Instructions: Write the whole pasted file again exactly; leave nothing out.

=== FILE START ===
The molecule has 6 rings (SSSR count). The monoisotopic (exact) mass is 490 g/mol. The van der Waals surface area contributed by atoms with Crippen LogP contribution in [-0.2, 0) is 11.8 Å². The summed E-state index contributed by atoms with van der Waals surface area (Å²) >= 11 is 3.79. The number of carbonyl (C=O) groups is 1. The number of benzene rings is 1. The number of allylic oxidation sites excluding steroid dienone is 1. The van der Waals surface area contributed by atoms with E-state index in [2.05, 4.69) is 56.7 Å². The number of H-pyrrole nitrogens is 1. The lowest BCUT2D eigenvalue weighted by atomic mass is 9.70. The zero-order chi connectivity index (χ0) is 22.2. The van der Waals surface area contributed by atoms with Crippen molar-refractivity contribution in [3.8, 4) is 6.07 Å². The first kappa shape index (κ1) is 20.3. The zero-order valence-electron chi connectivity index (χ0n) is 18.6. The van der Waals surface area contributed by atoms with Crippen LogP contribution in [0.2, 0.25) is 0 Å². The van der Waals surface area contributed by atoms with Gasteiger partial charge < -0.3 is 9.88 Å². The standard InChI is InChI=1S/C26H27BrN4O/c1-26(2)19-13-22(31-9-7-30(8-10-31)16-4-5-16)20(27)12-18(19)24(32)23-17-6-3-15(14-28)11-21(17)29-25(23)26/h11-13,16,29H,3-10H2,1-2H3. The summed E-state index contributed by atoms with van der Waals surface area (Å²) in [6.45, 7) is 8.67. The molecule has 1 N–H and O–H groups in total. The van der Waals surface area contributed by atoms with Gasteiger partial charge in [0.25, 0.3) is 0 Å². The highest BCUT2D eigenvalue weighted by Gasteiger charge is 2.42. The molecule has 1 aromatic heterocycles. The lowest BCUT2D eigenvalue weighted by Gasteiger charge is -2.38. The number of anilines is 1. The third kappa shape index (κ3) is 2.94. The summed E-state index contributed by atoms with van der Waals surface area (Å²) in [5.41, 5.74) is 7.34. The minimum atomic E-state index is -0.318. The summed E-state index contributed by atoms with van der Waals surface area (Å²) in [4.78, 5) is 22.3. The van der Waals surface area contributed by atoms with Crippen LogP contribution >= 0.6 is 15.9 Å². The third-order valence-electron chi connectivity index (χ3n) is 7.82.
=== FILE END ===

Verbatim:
The molecule has 6 rings (SSSR count). The monoisotopic (exact) mass is 490 g/mol. The van der Waals surface area contributed by atoms with Crippen LogP contribution in [-0.2, 0) is 11.8 Å². The summed E-state index contributed by atoms with van der Waals surface area (Å²) >= 11 is 3.79. The number of carbonyl (C=O) groups is 1. The number of benzene rings is 1. The number of allylic oxidation sites excluding steroid dienone is 1. The van der Waals surface area contributed by atoms with E-state index in [2.05, 4.69) is 56.7 Å². The number of H-pyrrole nitrogens is 1. The lowest BCUT2D eigenvalue weighted by atomic mass is 9.70. The zero-order chi connectivity index (χ0) is 22.2. The van der Waals surface area contributed by atoms with Crippen molar-refractivity contribution in [3.8, 4) is 6.07 Å². The first kappa shape index (κ1) is 20.3. The zero-order valence-electron chi connectivity index (χ0n) is 18.6. The van der Waals surface area contributed by atoms with Crippen LogP contribution in [0.2, 0.25) is 0 Å². The van der Waals surface area contributed by atoms with Gasteiger partial charge < -0.3 is 9.88 Å². The standard InChI is InChI=1S/C26H27BrN4O/c1-26(2)19-13-22(31-9-7-30(8-10-31)16-4-5-16)20(27)12-18(19)24(32)23-17-6-3-15(14-28)11-21(17)29-25(23)26/h11-13,16,29H,3-10H2,1-2H3. The summed E-state index contributed by atoms with van der Waals surface area (Å²) in [6.45, 7) is 8.67. The molecule has 1 N–H and O–H groups in total. The van der Waals surface area contributed by atoms with Gasteiger partial charge in [0.25, 0.3) is 0 Å². The highest BCUT2D eigenvalue weighted by Gasteiger charge is 2.42. The molecule has 1 aromatic heterocycles. The lowest BCUT2D eigenvalue weighted by Gasteiger charge is -2.38. The number of anilines is 1. The third kappa shape index (κ3) is 2.94. The summed E-state index contributed by atoms with van der Waals surface area (Å²) in [5.41, 5.74) is 7.34. The minimum atomic E-state index is -0.318. The summed E-state index contributed by atoms with van der Waals surface area (Å²) in [4.78, 5) is 22.3. The van der Waals surface area contributed by atoms with Crippen LogP contribution >= 0.6 is 15.9 Å². The third-order valence-electron chi connectivity index (χ3n) is 7.82.